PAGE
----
David McCauley is the Co-Director and an Artist at the Void Projects. He is the Founder of the Rise Up Gallery and the Laundromat Art Space. He is also an Ambassador for the Impossible Dream Project.
He has enjoyed playing multiple instruments, including the guitar. Following an injury, he became a C6 quadriplegic with limited use of his hands. For some people, that might have been the end of their musical aspirations. But David has found new ways to keep playing music by making some really smart adaptations.
First, he bought a lap steel guitar. Steel guitars are placed horizontally, so that it’s normally played in a seated position. Also, steel guitarists don’t use individual fingers to press strings down to the fretboard, but instead use a polished steel bar to slide easily along the strings. This gives the instrument its unique “portamento” capabilities, or the ability to glide smoothly over every pitch between notes. Per Wikipedia, “this opens up the the instrument to produce a sinuous crying sound and deep vibrato emulating the human singing voice.”
Steel guitars can play very expressive single-note melodies, or the strings can be tuned differently and strummed simultaneously to play chords.
David’s second adaptation was for that iconic steel bar. His good friend Eric Abernathy appended a wooden handle that was cut and sanded down to the perfect size and shape, to make the slide much easier to hold. So now with the perfect instrument and the custom-fit slide, he began making music again, now much more effectively.
He plugged in his electric steel, turned on some distortion, and hasn’t stopped playing yet. Distortion, overdrive, and fuzz pedals are one general type of effect among many other great effects that can be controlled by foot pedals, or stomp boxes. These units can alter the audio signal before it reaches the amplifier, whenever you stomp them on or off. Other effects include reverb, wah-wah, flangers, chorus, delay, echo, loopers, and more. So many more.
And so here’s the third great idea: David added a loop pedal to his system, which allows him to perform a segment of music, record it, and then repeat it over and over again in real time. This loop pedal has opened up an opportunity to build layers of sound. Instead of playing only one note at a time, now a second note can be added on top of the first, and a third, a fourth, and more.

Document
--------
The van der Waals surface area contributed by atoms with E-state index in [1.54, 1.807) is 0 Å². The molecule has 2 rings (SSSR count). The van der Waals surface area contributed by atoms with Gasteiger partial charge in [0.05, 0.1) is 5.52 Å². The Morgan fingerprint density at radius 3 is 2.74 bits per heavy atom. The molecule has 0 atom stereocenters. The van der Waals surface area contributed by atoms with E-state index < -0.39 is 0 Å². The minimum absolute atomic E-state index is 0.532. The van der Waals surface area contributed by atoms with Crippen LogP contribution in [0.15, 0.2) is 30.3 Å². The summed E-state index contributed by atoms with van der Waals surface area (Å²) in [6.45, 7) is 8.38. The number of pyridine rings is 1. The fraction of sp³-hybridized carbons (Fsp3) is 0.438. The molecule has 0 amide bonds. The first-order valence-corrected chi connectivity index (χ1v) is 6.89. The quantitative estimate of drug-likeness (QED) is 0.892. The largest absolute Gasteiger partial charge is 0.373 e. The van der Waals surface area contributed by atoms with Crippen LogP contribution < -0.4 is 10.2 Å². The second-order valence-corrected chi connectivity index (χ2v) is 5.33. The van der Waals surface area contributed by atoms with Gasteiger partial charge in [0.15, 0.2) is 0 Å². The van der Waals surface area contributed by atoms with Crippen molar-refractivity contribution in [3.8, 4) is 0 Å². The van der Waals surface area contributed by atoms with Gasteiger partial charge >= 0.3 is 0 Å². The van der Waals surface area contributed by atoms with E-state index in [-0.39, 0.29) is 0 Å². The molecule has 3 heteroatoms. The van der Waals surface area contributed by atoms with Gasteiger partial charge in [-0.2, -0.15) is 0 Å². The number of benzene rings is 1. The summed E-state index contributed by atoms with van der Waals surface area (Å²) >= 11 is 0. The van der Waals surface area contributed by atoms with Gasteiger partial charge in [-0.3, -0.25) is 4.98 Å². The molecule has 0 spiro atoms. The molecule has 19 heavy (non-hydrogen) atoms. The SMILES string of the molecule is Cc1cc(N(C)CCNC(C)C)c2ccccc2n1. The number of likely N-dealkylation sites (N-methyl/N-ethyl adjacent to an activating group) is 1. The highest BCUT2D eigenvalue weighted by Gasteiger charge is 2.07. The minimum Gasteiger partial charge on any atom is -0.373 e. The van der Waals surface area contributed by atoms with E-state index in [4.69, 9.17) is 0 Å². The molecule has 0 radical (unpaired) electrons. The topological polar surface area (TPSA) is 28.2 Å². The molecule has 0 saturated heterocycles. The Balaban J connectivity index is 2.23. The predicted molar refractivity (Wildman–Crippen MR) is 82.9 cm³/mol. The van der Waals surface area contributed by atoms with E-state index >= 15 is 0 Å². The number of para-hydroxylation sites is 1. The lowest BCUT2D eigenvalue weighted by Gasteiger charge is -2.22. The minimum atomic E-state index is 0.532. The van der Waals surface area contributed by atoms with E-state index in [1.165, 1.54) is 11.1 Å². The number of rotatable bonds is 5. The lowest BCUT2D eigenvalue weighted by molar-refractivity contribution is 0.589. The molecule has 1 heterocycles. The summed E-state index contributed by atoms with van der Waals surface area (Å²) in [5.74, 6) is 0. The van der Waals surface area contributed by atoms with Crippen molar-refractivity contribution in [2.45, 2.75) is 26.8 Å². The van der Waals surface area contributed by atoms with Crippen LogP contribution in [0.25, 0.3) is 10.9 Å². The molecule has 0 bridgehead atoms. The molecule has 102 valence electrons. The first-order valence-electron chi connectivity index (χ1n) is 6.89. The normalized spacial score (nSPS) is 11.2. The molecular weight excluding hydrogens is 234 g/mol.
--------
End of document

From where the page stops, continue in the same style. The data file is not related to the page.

However, in David’s words, “Only problem is it’s a foot pedal and my legs don't work. LOL.” So how do we solve this problem? “Therefore, I was exploring ways to make it more functional for me by adding a switch that I can use with my elbow, jaw/shoulder, or mouth (sip&puff).”
This is about the time he called Music Therapy St. Pete, and struck up a conversation with James. We weren’t sure if we were going to need some electrical engineering to re-wire a loop pedal to work with some adaptive equipment, but David found a loop pedal that solved the problem for us. The DigiTech Trio+ Band Creator and Looper Pedal can actually listen to your playing and automatically create bass and drum accompaniment, but it’s onboard looper system is able to work with a plugged in external device instead of a built-in foot switch. David now plugs in an AirTurn Bite Switch to trigger the loop function.
David continues to play, improving his adaptive set-up, sharpening his skills, honing in on his style, and expanding his new musical voice. But he also wants to share everything he’s learned and created so that more people might be able to play music. There are so many other people who can enjoy playing music if they just have the right instrument, the right set-up. One last tip: you can very easily modify a regular acoustic guitar to to be played more like a steel guitar with Slide Guitar Extension Nut, which lifts the strings further off the fretboard and allows you to use a guitar slide to play something beautiful. So let’s get started, and make some music!